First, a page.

daphne

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Sooner rather than later my aunt won’t answer her phone when I call. As I stride along bush tracks with our dog, waiting for her to pick up, there will be silence. Though in her heart she’d like to be at home for ever, sitting in her comfy chair overlooking her garden, we both know that she’s beginning to look for the door.

 

My aunt has a magical ability to make me feel special. Everyone needs someone like this in their life. Someone who can communicate, in the tone of their voice, that they’d be willing to drop everything to be at your side. My aunt is nearly blind and shuffles with a Zimmer frame, which makes the idea of her dropping everything for me high risk. Nonetheless over the years I’ve found it immensely comforting to know that she’s there for me.

 

I’ve never dropped everything for my aunt, nor would she ask it of me. Our relationship is, especially since my mother died, maternal. It’s nonreciprocal and binding. Which is why I’m struggling to let her go. Selfishly perhaps, I’m afraid of there’ll being no-one there to catch me should I fall.

 

My aunt laughs about her age, about being past her use-by date. Yet she’s not too old for my love. Whenever I call, at however inconvenient a moment, she has time for me. Not every occasion – she fusses whenever more than one thing is happening – but reliably so.

 

A week ago I called my aunt and she didn’t pick up. When I alerted her son he got back to me to say that she was in hospital with an irregular heartbeat. On calling her in hospital, a few days later, her voice sounded woolly. Was she being medicated? Had there been something more than a heart murmur? The nurses who picked up her phone couldn’t, for confidentiality reasons, inform me.

 

Last Friday they moved my aunt to her own room, upstairs from the ward on which she’s struggled to sleep for the noise. The nurses, she tells me, ‘are teaching me how to walk again’, which I couldn’t help but take as code for her desire to escape from her hospital bed and return to her own.

 

My aunt has entered a liminal space between life and death. Too old to recover fully, yet not actually sick, she is frail and very nearly blind – and was not a little angry when the doctors decided to replace her pacemaker rather than let her leave this earth in her own good time.

 

On those days that I don’t speak to my aunt I school myself on letting her go. It is, I tell myself, selfish of me to will her to go on living, given that she’s reaching the end of her wick. Her friends have gone and she is the eldest relative at family celebrations. And yet, I return, she has so much to give. Like the tone of her voice which never seems to age.

 

My aunt knows that she’s the only aunt I have left. She knows that I’ll be exposed to the elements once she passes and I edge my way up the family tree. Like the veins on my hands which stand out as my mother’s once did on her hands, we both accept that this is the way of things.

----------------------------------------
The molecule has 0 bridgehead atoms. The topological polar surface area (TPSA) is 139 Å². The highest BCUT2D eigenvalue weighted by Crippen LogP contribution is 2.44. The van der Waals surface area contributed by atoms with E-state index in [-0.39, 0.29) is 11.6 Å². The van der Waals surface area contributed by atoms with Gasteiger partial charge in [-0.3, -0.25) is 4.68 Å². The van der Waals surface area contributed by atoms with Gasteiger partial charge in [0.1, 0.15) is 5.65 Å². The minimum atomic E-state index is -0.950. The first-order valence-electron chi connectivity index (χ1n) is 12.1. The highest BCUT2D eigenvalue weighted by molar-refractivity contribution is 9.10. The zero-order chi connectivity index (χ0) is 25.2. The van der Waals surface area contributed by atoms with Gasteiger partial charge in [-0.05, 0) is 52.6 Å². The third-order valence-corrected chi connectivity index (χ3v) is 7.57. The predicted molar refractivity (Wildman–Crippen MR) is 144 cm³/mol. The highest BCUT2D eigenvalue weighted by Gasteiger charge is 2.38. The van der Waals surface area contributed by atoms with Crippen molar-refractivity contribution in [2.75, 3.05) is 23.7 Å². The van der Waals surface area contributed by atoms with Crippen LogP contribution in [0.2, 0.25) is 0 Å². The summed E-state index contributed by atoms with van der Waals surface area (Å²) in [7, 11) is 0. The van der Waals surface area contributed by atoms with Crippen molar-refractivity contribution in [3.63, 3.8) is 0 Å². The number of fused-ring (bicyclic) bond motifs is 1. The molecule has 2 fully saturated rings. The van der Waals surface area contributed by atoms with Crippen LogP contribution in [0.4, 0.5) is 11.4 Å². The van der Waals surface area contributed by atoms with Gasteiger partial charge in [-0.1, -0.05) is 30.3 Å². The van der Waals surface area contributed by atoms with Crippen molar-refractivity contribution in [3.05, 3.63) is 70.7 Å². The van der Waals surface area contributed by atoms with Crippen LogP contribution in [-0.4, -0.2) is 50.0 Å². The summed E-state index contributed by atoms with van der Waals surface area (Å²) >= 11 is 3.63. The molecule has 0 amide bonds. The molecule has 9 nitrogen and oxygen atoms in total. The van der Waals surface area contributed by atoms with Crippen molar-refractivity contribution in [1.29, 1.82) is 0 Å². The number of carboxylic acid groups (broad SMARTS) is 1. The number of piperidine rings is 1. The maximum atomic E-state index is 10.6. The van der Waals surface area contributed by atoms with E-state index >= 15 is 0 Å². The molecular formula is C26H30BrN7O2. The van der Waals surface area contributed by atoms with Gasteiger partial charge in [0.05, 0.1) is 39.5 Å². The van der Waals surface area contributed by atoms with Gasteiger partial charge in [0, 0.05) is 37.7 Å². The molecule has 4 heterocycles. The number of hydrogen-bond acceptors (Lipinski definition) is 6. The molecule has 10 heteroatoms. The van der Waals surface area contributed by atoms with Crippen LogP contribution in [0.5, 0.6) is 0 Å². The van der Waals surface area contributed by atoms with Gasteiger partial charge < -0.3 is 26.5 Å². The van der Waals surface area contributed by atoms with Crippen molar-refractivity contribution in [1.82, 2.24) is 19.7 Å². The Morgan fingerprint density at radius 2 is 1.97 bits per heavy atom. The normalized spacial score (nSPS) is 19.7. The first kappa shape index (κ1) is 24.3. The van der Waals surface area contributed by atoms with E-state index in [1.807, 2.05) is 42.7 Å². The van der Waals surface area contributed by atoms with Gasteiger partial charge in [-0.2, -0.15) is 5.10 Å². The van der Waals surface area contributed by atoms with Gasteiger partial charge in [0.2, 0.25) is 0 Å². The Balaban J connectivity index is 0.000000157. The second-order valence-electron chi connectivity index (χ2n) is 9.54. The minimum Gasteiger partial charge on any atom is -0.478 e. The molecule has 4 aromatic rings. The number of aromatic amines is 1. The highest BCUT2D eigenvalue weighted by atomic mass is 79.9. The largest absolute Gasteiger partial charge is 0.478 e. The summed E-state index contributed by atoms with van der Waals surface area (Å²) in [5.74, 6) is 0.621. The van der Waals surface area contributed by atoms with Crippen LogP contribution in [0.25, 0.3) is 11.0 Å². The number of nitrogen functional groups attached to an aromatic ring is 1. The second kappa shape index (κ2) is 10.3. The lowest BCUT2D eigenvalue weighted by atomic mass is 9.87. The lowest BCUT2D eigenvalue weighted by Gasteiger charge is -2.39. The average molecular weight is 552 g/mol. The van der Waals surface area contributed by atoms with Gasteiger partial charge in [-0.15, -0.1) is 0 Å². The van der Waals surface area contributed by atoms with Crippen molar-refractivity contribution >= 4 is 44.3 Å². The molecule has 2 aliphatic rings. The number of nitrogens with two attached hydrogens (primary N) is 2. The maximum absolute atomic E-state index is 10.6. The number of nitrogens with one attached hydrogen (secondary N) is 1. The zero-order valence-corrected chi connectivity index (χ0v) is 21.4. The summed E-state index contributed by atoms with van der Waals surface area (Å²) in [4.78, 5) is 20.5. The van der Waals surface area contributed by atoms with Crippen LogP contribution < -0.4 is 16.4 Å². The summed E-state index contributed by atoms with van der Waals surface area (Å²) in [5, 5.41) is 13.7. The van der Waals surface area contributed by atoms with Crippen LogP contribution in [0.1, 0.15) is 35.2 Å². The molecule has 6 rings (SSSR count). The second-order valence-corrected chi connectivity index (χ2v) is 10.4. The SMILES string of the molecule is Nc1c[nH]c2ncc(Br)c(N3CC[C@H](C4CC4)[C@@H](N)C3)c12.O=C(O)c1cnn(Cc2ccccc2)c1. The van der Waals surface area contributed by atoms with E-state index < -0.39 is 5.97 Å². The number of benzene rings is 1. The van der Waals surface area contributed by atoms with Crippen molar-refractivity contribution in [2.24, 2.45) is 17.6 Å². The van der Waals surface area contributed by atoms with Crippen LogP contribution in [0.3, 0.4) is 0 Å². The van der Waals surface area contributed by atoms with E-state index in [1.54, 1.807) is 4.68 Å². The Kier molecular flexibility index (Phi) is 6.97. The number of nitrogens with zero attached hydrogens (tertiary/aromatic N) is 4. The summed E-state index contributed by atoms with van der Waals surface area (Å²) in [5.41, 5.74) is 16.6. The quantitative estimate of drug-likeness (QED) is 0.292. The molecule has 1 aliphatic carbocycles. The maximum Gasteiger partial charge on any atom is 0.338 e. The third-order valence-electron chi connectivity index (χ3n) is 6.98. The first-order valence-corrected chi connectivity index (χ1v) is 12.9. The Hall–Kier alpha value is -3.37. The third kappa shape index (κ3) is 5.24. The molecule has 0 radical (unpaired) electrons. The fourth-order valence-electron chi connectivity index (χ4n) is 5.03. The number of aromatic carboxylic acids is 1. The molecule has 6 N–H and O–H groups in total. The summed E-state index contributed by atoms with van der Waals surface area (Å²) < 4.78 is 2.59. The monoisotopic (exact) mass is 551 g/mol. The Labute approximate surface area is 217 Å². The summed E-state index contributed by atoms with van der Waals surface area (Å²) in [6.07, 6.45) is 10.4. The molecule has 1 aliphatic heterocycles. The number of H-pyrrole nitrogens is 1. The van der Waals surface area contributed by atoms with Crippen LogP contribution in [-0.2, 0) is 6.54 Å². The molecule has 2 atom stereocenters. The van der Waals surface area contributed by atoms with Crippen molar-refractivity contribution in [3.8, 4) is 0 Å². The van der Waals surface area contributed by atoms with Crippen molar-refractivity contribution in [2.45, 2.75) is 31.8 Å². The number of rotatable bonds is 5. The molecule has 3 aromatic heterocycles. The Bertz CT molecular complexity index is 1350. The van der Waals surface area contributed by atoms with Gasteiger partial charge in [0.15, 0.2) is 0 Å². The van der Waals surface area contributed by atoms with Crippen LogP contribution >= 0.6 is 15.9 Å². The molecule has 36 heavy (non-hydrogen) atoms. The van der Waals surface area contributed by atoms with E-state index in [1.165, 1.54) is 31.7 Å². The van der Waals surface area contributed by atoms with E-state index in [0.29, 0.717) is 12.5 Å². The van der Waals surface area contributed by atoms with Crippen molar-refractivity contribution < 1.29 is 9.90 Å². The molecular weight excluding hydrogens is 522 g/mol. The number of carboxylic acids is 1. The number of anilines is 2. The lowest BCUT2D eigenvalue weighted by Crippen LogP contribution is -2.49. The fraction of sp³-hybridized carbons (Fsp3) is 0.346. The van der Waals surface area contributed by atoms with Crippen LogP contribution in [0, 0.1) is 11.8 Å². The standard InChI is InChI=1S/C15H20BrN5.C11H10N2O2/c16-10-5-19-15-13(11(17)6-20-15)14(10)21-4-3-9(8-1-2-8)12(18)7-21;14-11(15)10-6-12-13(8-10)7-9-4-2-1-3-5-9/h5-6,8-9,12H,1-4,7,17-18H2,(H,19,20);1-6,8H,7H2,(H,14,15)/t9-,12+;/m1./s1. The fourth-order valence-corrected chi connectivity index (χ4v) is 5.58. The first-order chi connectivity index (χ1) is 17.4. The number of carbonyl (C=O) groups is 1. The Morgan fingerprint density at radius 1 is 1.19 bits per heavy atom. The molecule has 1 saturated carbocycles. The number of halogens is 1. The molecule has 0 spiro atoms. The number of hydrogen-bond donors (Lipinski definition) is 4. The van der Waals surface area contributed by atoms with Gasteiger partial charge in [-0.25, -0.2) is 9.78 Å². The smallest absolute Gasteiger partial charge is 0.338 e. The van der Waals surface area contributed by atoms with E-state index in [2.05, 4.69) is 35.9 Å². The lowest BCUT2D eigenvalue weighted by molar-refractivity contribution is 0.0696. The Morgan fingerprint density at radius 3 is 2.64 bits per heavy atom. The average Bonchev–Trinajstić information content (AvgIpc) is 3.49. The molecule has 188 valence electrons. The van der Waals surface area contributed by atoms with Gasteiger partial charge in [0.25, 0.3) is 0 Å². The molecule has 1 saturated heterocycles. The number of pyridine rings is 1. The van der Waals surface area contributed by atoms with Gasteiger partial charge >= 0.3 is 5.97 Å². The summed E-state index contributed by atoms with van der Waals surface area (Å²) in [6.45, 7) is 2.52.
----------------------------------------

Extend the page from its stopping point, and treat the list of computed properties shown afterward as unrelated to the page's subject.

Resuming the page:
There are however things that I can do to return her love. I can keep calling her on the phone and make sure that she knows how much her love has meant to me – in particular her unfailingly positive view of me which issues partly from my likeness to her favourite brother, my father. I can get out my drawing things and keep my creativity alive. Just as she once did with her sketch book, which accompanied her everywhere. I can stop my busy life long enough to notice the daphne pushing into flower in our garden, as winter turns and spring waits round the corner. And I can try to love others in the special way that she has loved me, in the hope this may help them as much as her love has helped me.

iceland

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I was talking to a friend, my jacket collar turned up against the cold, when my son put his head out of the cabin below. ‘Helen’, he said, (he’s stopped using the ‘M’ word) ‘when you’re at sea you’re at sea. You’re not chatting on land’. I laughed. He was right, damn it. I was prattling on as if we were doing the washing up after dinner. And not as if we were in the middle of the harbour, waiting for the wind to fill the sails.

 

On a boat Alex knows exactly what to do. When to reef the sails, when to tack, and when to turn the engine on and turn home. With this he assumes a friendly diplomacy with his sister that, too often, escapes him at home. On a boat he’s in control. Not the captain of his ship – there’s no way he can afford the kind of boat he longs for – but very much himself.

 

If the New York Times Wellness column is to be believed, my son’s prefrontal cortex will not be full developed until his mid-20s. Does this explain how he can head up to the snow line on his mountain bike without a jacket, and in the next breath exhort his sister to wear her fluorescent jacket on her bike to school? Is this why he taunts Emma for not doing what he calls ‘real subjects’ in her final year at school? She, he claims, hasn’t been forced to study history and languages, as his father and I forced him into. She, clearly, is having an altogether easier time of it. I smile softly at Emma as she finishes calculations for a Housing and Design project, one of her so-called easy subjects, before returning to cooking supper.

 

That night, after Alex has washed up, I suggest a drive. Grabbing the car keys we’re on the road in minutes, Jack Johnson on the stereo, heading for the hills that we spent so much time in when he was learning to drive two years ago. Though he drives more carefully than he did then, he still rides the accelerator as if pushing through the gears of his bike. Relaxing into my role as passenger I find out more in that hour on the road, about where he is, than a whole of week of mealtimes has revealed. Details of the voyage he has just returned from, concerns about his future, the exorbitant cost of things he would like but can’t afford, his school friends’ mixed feelings about university life, more angst about his future.